Professor David Swartz's Symbolic Power, Politics, and Intellectuals: The Political Sociology of Pierre...
Graduate study in Sociology at Boston University includes both Master’s and Ph.D. programs. Building on core knowledge in Social Theory and in Research Methods, students specialize in various fields within Sociology, pursuing original research that contributes to the field and laying a foundation for careers in research, teaching, and applied sociology.
The interests of our students reach from Boston around the world. Recent dissertations and current work have explored such topics as the cultural significance of Fenway Park; the post-war coping practices of Cambodian widows; the effects of race and class on women’s experience of domestic violence; networks and attainment among Latinas in Boston’s public housing units; the social determinants of technological innovations at research and development laboratories; well-being among American and Soviet-born Jewish elders; the role of evangelicalism in the changing economic and political situations of El Salvador and South Africa; altruism in Argentina; and AIDS among youth in Malawi.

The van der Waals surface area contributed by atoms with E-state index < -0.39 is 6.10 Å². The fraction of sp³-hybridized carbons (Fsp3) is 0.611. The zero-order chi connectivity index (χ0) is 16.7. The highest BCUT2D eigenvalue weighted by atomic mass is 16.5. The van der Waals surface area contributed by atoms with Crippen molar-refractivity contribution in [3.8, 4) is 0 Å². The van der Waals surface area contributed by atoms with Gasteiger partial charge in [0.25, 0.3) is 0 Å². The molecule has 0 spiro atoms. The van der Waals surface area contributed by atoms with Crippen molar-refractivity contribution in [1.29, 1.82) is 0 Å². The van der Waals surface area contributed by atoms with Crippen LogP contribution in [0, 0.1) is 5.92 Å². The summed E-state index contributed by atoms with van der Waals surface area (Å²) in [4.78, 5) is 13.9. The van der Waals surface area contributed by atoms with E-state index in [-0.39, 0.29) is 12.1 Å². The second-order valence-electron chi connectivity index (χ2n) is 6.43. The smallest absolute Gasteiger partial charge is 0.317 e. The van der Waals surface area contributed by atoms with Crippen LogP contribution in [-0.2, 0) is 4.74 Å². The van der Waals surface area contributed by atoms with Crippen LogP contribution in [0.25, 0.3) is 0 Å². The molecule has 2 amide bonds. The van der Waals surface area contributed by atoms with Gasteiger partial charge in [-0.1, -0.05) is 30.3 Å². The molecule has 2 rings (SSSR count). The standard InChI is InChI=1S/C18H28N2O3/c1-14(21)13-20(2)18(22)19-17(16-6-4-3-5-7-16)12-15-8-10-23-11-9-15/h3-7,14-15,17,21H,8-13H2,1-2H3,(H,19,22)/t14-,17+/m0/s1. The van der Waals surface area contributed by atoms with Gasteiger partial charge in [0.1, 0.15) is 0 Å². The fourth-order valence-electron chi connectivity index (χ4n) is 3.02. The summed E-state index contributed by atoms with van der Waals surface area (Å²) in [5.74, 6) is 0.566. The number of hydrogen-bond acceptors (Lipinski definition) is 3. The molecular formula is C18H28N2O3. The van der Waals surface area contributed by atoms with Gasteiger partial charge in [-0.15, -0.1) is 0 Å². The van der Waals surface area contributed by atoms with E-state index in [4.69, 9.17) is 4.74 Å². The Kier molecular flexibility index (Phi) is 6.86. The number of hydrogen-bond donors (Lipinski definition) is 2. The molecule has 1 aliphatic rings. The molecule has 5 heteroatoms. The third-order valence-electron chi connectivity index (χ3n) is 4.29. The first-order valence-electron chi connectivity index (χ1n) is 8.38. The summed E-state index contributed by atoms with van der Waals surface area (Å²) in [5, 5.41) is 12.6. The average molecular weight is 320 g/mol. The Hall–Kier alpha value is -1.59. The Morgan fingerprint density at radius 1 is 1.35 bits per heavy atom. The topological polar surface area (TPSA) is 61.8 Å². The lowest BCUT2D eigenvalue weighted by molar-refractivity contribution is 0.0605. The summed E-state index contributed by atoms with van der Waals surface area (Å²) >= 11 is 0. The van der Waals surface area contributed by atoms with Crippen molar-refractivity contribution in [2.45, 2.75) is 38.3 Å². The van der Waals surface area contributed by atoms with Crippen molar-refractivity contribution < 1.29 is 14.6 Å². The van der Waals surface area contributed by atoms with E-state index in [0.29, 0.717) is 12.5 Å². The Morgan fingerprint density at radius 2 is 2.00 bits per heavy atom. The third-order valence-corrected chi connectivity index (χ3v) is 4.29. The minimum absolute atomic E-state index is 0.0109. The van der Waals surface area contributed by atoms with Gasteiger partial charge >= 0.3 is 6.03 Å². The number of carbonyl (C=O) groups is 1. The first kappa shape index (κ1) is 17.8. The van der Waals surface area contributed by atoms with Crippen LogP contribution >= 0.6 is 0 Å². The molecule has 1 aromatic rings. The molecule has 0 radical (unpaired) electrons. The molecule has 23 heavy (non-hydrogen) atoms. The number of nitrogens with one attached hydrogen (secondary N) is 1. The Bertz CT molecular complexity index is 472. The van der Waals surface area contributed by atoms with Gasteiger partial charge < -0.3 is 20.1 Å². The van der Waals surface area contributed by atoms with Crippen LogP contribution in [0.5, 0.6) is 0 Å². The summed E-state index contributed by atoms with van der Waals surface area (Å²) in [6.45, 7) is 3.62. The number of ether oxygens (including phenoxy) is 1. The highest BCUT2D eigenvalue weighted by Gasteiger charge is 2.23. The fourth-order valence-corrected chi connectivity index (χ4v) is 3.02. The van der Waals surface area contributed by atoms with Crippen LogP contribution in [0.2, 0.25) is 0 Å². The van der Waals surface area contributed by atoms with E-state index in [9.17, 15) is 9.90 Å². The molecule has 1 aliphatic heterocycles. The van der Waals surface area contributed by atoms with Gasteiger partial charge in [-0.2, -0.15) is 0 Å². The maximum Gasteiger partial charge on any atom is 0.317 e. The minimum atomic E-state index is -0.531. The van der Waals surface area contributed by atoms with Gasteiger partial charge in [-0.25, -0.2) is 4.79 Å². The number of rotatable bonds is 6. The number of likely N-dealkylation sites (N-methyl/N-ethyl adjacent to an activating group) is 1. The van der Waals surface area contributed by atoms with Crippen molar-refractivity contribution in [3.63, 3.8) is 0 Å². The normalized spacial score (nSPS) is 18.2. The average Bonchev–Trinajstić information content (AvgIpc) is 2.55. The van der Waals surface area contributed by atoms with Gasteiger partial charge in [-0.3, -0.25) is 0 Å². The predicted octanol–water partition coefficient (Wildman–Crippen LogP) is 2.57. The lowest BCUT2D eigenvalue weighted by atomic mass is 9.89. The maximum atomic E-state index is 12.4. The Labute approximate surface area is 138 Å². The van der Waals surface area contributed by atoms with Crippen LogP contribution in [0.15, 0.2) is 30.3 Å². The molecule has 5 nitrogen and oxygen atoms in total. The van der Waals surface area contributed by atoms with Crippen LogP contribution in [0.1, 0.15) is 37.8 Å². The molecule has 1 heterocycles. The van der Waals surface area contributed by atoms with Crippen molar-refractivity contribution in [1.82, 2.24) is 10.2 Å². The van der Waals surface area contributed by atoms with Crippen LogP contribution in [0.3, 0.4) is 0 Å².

The program emphasizes core knowledge and theory as well as rigor and innovation in research. The research and teaching interests of the faculty facilitate diverse research agendas for students.
Master of Arts
The master’s program requires eight semester courses including ones in theory and in research methods. Students also research and write a master’s thesis. The M.A. degree normally requires one-and-a-half to two years of full-time study.
Doctor of Philosophy
At Boston University, the Ph.D. program requires study in two substantive areas, in addition to general competence in theory and methods. Students who have already completed an M.A. or its equivalent apply for the “Post-Master’s Doctor of Philosophy” and are usually required to take eight seminars. All other students apply for the “Post-Bachelor’s Doctor of Philosophy” and take sixteen seminars, covering theory, methods, statistics, their two substantive focus areas, and electives. In addition to coursework, all Ph.D. candidates write a Critical Essay or complete a Critical Exam that surveys their two designated fields of specialization, pass the Comprehensive Oral Exam, write and secure approval of a Dissertation Prospectus, and write and defend a Dissertation at a Final Oral Examination.